By on September 21, 2017

hyundai-sonata-eco-grille logo

Snubbed by both the Germans and the Chinese, Fiat Chrysler Automobiles is continuing its journey to find the automaker that will sweep it off its feet and say, “Let’s build a factory together.” However, if CEO Sergio Marchionne maintains that FCA will be bought by an established automaker, he’s running out of options. The automotive dating pool isn’t particularly deep.

While there was some stirrings of vague Korean interest when news broke of talks between FCA and Chinese automakers, those rumors dissipated quickly. But reports of a possible business deal between Hyundai and the Italian-American company surfaced recently after Great Wall Motors shrugged off its proposed bid for Jeep. FCA later said it had not received any offer from the Chinese manufacturer.

Presumably, Great Wall would have used FCA to supplement its sport utility sales and begin making moves on North America. Another brand that might be interested in bolstering its supply of SUVs is Hyundai — something the South Korean press has been buzzing about all week. 

According to The Korean Herald, industry rumors of a possible merger between the two have been happening for a while. Lee Jae-il, an analyst with Eugene Investment & Securities, said in a recent report that Hyundai Motor would seriously benefit from the acquisition due to an expanded portfolio (SUVs and trucks) and higher consumer awareness of FCA brands in the United States and Europe.

Lee estimates a South Korean acquisition of FCA would cost roughly 11.2 trillion won (or $9.83 billion) if you included Maserati and high-tech parts unit Magneti Marelli, but only about 5.6 trillion won without them. That might be a good deal, especially since Hyundai is having problems with China right now and could use a stronger global footprint.

However, even though the American half of Fiat Chrysler would flesh out the brand’s portfolio extensively, the Italian portion wouldn’t add much, as South Korea is already pretty good at producing small cars.

At present, FCA is denying any and all rumors of a possible merger in Asia. We’ll see what comes of these rumors and continue musing about what Hyundai Fiat Chrysler Motormobiles might look like in the meantime.

[Imgae: Hyundai]

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40 Comments on “Rumors of FCA Seeking Asian Partner Reignite — This Time With Hyundai...”

  • avatar


  • avatar

    Hyundai: “Go away.”

  • avatar

    This match certainly makes more sense than GM or VW.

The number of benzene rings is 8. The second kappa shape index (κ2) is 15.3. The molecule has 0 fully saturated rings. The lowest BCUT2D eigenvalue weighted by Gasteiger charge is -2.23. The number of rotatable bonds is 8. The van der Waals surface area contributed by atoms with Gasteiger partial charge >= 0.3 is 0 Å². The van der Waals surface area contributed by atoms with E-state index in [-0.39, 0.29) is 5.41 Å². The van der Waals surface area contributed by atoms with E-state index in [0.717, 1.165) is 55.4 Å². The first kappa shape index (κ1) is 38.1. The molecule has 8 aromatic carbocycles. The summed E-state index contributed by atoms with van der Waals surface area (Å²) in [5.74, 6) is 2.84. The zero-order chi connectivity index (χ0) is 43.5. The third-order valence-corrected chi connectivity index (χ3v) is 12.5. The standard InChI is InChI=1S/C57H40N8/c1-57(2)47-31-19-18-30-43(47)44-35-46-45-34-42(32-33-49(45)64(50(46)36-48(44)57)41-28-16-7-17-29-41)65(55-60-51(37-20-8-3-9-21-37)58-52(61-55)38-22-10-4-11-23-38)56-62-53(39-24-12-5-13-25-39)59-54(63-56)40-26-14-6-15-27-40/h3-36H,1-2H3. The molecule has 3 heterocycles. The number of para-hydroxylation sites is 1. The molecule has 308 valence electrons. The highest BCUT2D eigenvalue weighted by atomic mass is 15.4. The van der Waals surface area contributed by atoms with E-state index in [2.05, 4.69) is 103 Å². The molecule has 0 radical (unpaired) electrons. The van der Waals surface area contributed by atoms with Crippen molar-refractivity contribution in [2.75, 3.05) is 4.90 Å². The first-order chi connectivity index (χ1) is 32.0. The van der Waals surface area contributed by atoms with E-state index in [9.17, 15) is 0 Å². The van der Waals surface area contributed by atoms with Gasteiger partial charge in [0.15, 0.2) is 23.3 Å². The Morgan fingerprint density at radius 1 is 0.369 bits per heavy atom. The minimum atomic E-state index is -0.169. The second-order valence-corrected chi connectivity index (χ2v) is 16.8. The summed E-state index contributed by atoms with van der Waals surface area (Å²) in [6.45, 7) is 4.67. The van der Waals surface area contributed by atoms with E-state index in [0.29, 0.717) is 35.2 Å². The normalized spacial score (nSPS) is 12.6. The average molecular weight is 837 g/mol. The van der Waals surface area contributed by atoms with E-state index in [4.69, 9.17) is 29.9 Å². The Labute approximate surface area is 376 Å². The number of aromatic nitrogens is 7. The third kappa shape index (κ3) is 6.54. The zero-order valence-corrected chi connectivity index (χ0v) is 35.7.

• 0 avatar


    • 0 avatar
      formula m

      They’re more on par for quality and manufacturing standards with each other than at first glance. A partnership shouldn’t tarnish either sides reputation or perception. Chrysler/Dodge/Jeep/Ram have already been dumped by the Germans, whore’d out by the government to the Italians… Hyundai as a brand has plateaued and have their company, currency and country in turmoil which isn’t going to help.

      Sergio promised the Italian’s if they gave him control of their company he would pay their bills on the debt Fiat/Afla/Maserati was carrying and revive the brands. He went to school in Canada near Detroit and learned how the governments were propping up the auto industry. He quickly took over the position and of both companies when the US&CND governments specified that they would grant the bailout money only if Sergio-“A sweater is always better” was in charge of both companies.

      He built a

      • 0 avatar
        formula m

        He built what he said he would but they have no plans for future product or technology development. He has said he doesn’t think it’s smart for manufacturers to be making individual engines, transmissions and platforms. He wants someone else to do all the work and he will slap a jeep badge on it.

        I wonder how many hybrid pacificas he has sold so far…
        I have only seen one 2017 Pacifica with my own eyes of any variation in the wild. Can’t say I have even noticed them on dealership lots and I am at a rural Ottawa area Chrysler dealer every Friday morning. Lots of Wrangler Unlimited Chief editions with miss aligned doors and $52k stickers

      • 0 avatar


        Hyundai and Kia are well above average in reliability rankings here and over in Europe whereas the FCA brands are near or at the bottom.

        Would be a risky move for Hyundai for Jeep and RAM as FCA has high legacy costs.

  • avatar

    I made this suggestion on the Hyundai thread the other day. It might not be a perfect match, but it does work well on many levels.

    I agree with sirwired, it seems more realistic and beneficial to both parties than GM or VW.

  • avatar

    FCA is officially the fat chick at the bar that no one wants to go home with.

  • avatar
    CKNSLS Sierra SLT

    The biggest issue is that Sergio thinks FCA is worth more than it is……

  • avatar

    Well, if this happens, my next car will be either a loaded USA or Canadian-made Buick or a loaded Honda Accord. I don’t want a 300 or a Grand Cherokee that has had any influence from Hyundai. I’ve already crossed MBZ off my list for their blobby design theme.